Picking a Yeti Cooler can be more of a challenge than you’d think. With so many sizes and styles available, you want to make sure you’re making the right choice — especially when you’re dishing out that kind of cash.
White seems to be the most popular choice but it also tends to be the most boring. With darker options like tan and charcoal or even limited edition colors like yellow, orange and red there are lots of colors to choose from.
But color can actually have a pretty big impact on how well your cooler performs and dark color coolers do in fact get hotter than light colored coolers.
Dark colored Yeti Coolers will absorb more light energy than lighter colored coolers, meaning that a darker Yeti will get significantly hotter than a light one when left out in the sun.
On a hot sunny day the surface temperature difference between a white and dark cooler can be as much as 50-60ºF (37-33ºC).
The most noticeable difference will be on the cooler’s surface, making carrying or sitting on your Yeti less comfortable. And while it’s not as obvious, the color of your Yeti also affects how long your cooler stays cold. A black Yeti, for example, can lose as much as a half-day’s worth of ice retention versus a white Yeti in the exact same conditions.
While dark colored Yeti Coolers have their benefits (they don’t scratch and scuff as easily and are easier to keep looking new), having owned both, the cooler surface and longer ice retention of light Yeti Coolers are still firmly my preference.
Dark Yeti Coolers Absorb More Heat
If you’ve ever left your dark Yeti Cooler out in the sunlight for a few hours, you probably noticed that the exterior of the cooler was scorching hot when you came back.
What’s happening is that darker colors absorb more wavelengths of light from the environment, which in turn converts to heat. And the darker the color, the hotter it’ll get.
Light colors, on the other hand, reflect a majority of light energy rather than absorb it. Meaning a white Yeti Cooler will stay relatively cool, even in direct sunlight.
And it’s not a small difference either.
The surface temperature of a black cooler in the hot summer sun can be as much as 50-60ºF (27-33ºC) hotter than a white cooler left in the same conditions, which becomes very obvious when you go to pick up your cooler or use it as a seat.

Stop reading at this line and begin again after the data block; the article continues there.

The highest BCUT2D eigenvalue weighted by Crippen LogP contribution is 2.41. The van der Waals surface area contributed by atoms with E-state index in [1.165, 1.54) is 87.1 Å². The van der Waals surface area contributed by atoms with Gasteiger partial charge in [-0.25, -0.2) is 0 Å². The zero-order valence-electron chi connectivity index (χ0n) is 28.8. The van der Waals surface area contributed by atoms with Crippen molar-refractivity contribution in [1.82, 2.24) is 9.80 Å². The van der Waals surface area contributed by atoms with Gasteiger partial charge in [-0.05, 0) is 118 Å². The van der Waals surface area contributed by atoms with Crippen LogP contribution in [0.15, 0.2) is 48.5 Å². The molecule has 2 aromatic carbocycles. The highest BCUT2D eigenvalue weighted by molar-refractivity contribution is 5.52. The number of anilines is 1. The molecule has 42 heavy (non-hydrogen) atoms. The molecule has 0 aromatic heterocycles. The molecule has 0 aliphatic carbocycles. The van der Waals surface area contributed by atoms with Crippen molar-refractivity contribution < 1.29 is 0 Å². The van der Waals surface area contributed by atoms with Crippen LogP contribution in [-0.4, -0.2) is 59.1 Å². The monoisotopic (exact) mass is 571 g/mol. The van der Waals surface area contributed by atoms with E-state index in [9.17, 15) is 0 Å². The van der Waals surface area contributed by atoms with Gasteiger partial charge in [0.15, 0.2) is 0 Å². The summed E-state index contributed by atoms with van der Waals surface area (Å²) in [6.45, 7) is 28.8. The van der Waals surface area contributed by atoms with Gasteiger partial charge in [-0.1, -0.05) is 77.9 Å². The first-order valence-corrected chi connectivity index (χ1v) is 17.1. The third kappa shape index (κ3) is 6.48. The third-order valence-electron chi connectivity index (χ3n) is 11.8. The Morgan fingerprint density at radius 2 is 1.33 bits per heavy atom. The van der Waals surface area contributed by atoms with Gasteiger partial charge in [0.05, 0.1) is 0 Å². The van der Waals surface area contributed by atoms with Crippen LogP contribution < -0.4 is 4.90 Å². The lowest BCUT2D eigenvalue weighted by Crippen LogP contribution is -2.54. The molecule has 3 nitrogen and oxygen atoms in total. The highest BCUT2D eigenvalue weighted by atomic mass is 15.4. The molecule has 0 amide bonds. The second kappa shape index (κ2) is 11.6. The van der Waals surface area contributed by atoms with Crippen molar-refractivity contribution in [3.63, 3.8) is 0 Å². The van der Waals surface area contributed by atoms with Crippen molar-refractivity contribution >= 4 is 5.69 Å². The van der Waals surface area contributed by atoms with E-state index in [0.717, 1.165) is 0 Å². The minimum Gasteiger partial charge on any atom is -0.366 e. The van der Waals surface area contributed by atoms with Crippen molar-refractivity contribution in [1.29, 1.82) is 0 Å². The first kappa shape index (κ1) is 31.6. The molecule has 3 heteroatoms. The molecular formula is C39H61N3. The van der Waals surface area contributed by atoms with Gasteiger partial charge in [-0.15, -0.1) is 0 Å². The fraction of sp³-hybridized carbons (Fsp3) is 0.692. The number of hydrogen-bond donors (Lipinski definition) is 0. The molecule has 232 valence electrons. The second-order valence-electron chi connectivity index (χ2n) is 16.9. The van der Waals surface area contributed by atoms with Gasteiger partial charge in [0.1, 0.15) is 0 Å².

The below video shows this in action during their ice test challenge:
The surface temperature on the coolers when in full sun was as follows:
|Cooler Color||Surface Temperature|
|White||96ºF / 36ºC|
|Light Blue||128ºF / 53ºC|
|Camo Tan||149ºF / 65ºC|
|Dark Wood Camo (Dark Brown/Green)||150ºF / 66ºC|
As you can see just by changing from a white cooler to a light blue cooler saw a jump in temperature of around 30ºF / 17ºC and then a jump of 54ºF / 30ºC when you moved to the dark wood colored camo cooler.
If a cooler was charcoal or black then it would likely be hotter again.
It's a pretty significant difference. Sitting on a white cooler at 96ºF/36ºC would be fine and wouldn't burn your bottom at all.
But sitting on a 150ºF/66ºC black cooler would be very hot indeed.
This is also going to translate into how long each color cooler holds ice for.
Do Dark Yeti Coolers Keep Ice As Long As Lighter Coolers?
So now we know that the surface of a dark Yeti Cooler left out in the sun will get a lot hotter than a light cooler, but what effect does it have on ice retention?
If you compare two coolers that are the exact same size and model, with the only difference being color, you’ll typically find that white coolers outperform black coolers by about half a day.
That sounds like a pretty big deal and, if Yetis only kept cold for one day, it would be.
But keep in mind, Yetis typically keep ice cold for three to five days (or more) — meaning you’re only losing a half day from the end of a relatively long period of time.
For most people, in most cases, a dark Yeti will still keep ice cold for more than long enough.
If you already have a dark Yeti or just love one of the darker colors, you can always drape a light towel over it or make an effort to keep it out of direct sunlight — which will make it about as efficient as a lighter colored Yeti anyway.